Eat, Pray, Hate?
Think about all the times in your life that you have traveled outside of your home country. Some of those times were certainly positive and rewarding. Maybe you had a life-changing study abroad experience in Europe, or an unforgettable honeymoon in Tanzania. But some of those times probably had a few negative or stressful moments as well. Perhaps you got food poisoning from a food truck in one country, or were singled out and berated for being a "foreigner" in another. Maybe you even had positive and negative experiences in the same trip.
Research has shown that all kinds of multicultural experiences—like working, living, or traveling abroad—can positively transform people. For example, multicultural experiences are linked to outcomes such as increased creativity, greater trust in others, improved leadership, and decreased bias. The general argument is that having new experiences abroad can open people's minds and beneficially change the way they view others and the world. That is, exposure to other cultures—be that people, food, music, etc.—is usually positive, and psychologically beneficial.
Yet, a lot of the research and anecdotes on time spent abroad focus only on the positive aspects of multicultural experiences (think Elizabeth Gilbert's best-selling account of her soul-searching journey abroad in Eat, Pray, Love). But like anything people do in life, sometimes the experiences people have abroad are negative. So, although it is certainly the case that a lot (maybe even the vast majority!) of experiences abroad are positive, our research team wanted to understand what happens when people have negative experiences abroad. What we found is that Eat, Pray, Love can sometimes actually look more like Eat, Pray, Hate.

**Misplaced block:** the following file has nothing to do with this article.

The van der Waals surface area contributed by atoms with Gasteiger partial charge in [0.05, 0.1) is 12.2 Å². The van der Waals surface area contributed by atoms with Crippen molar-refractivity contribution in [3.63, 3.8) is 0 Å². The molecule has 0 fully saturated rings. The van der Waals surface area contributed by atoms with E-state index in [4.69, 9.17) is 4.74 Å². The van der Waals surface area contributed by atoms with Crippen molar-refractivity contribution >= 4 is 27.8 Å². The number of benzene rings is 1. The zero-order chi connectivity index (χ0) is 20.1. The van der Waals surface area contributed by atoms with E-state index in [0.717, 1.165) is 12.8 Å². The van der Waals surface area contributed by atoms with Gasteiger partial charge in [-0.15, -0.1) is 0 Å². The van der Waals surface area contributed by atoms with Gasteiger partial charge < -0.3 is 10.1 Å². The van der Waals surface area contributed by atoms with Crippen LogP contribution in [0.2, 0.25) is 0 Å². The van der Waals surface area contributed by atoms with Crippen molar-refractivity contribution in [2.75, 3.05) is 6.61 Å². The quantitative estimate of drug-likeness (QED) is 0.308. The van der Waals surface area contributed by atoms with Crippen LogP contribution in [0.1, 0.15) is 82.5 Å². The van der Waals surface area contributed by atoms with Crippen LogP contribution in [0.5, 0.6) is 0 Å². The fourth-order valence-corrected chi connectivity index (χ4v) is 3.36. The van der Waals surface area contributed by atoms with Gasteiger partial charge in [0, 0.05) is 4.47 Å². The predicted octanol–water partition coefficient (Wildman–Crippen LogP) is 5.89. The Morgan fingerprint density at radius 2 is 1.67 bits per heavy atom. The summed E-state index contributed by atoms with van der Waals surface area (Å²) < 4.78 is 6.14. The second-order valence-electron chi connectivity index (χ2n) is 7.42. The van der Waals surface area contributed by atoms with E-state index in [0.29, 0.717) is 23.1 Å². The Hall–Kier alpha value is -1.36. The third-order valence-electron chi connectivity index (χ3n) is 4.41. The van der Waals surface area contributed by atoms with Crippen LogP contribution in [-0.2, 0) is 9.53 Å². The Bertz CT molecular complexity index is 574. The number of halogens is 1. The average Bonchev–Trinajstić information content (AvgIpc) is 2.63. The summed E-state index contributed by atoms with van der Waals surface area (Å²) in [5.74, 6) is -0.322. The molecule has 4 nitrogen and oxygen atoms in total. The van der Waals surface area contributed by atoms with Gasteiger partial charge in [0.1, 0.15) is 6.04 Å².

We conducted five experiments to figure out if and how negative experiences abroad can impact the attitudes people hold toward others and the world. In most of these studies, we had participants—who we ensured had all been to the same country—spend a few minutes recalling and writing about significant memories from their time abroad that were either positive or negative. In one study, we used a virtual reality simulation—built with real, 180-degree footage filmed from a trip to Brazil—to virtually "send" every participant abroad, where they had either a positive or a negative experience.
Across these experiments, we consistently found the same result: participants who recalled—or virtually experienced—negative multicultural experiences demonstrated greater intergroup bias. We measured two different kinds of intergroup bias: prejudice against people (i.e., greater disliking of others) and endorsement of negative stereotypes (i.e., thinking negative traits applied to all members of other groups). For example, participants who recalled negative moments from their time in Mexico reported greater dislike of Mexican people, and believed that Mexican people were all "poor."
Alarmingly, this intergroup bias effect generalized to other groups as well. When someone had a negative experience in a country—say Mexico—they held negative attitudes and beliefs toward Mexican people and people from other groups. These findings extended only to people from groups that are often stigmatized in society: African-American people and gay men. In other words, negative multicultural experiences led people to be generally biased against people from multiple stigmatized or devalued groups.